Reconstitution of natural killer cells in HLA-matched HSCT after reduced-intensity conditioning: impact on clinical outcome.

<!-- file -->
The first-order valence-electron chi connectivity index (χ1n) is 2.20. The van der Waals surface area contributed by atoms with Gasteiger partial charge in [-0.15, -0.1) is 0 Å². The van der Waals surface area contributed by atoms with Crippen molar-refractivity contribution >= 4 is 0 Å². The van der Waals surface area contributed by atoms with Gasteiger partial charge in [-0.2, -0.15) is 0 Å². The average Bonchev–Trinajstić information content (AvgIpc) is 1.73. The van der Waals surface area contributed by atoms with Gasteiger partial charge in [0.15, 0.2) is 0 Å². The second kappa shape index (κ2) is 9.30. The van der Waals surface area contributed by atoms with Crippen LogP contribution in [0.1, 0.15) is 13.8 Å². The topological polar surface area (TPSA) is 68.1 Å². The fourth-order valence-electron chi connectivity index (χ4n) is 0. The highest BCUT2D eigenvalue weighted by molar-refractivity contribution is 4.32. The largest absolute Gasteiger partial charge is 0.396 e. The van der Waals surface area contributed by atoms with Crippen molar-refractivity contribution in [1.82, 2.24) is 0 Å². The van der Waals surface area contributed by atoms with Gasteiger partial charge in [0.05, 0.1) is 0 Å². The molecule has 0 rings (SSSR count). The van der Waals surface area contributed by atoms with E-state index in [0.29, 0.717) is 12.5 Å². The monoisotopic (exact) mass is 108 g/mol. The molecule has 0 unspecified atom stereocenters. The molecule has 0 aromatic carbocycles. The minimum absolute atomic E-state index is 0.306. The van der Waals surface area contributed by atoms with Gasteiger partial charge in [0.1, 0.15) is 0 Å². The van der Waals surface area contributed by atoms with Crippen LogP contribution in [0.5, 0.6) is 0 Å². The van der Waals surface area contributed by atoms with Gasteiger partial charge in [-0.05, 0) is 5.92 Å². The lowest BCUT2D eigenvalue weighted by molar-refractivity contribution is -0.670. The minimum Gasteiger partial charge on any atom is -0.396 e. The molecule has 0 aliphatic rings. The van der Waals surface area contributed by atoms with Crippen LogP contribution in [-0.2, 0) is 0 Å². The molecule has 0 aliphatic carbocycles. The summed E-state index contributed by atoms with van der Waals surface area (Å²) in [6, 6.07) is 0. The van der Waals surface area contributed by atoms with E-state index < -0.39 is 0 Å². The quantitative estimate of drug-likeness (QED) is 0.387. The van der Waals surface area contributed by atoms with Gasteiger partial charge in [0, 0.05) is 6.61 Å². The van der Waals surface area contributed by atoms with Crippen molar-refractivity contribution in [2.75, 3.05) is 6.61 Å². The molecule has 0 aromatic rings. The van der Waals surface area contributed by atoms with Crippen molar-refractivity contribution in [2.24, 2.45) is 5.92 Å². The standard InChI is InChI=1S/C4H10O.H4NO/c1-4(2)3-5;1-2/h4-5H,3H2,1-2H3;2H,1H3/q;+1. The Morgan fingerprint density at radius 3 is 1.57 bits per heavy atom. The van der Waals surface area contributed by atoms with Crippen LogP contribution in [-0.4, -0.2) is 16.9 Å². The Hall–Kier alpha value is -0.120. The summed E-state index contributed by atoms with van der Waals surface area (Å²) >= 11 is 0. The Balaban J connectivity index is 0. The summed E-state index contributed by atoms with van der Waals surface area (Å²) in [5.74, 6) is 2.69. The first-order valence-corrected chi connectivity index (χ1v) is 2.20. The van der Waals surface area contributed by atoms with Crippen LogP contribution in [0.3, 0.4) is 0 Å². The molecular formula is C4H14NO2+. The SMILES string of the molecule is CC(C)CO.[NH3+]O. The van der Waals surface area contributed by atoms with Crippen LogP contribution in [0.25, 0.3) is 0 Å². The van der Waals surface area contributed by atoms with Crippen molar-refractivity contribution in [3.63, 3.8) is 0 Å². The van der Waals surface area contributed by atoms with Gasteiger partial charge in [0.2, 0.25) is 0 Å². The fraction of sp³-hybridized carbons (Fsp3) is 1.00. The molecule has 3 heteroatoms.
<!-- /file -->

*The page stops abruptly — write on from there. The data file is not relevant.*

Recent advances in the development of reduced-intensity conditioning (RIC) have allowed a broader range of patients to access allogeneic hematopoietic stem cell transplantation (HSCT). Reconstitution of an effective immune system post-transplant, including natural killer (NK) cells, is critical for both tumor control and infectious disease control or prevention. The development and functions of NK cells in such settings remain elusive. Here we analyzed NK cell development in HLA-matched HSCT from related or unrelated donors, after RIC that included antithymocyte globulin (N = 45 patients). Our data reveal that NK cells quickly recover after RIC-HSCT, irrespective of donor type. Rapidly re-emerging NK cells, however, remain immature for more than 6 months. Effector functions resemble that of immature NK cells because they poorly produce IFN-γ and TNF-α in response to target cell stimulation, despite a rapid acquisition of degranulation ability and MIP-1β production. Strikingly, rapid reconstitution of cytokine production correlates with a lower relapse incidence (P = .01) and a better survival rate (P < .0001) at 1 year post-transplant, whereas degranulation capacity was associated with less relapse (P = .05). Our study demonstrates rapid quantitative reconstitution of the NK cell compartment despite administration of potent immune suppressive drugs as part of the conditioning regimen and after transplantation. However, there is a prolonged persistence of functional defects, the correction of which positively correlates with clinical outcome.Lire l‘article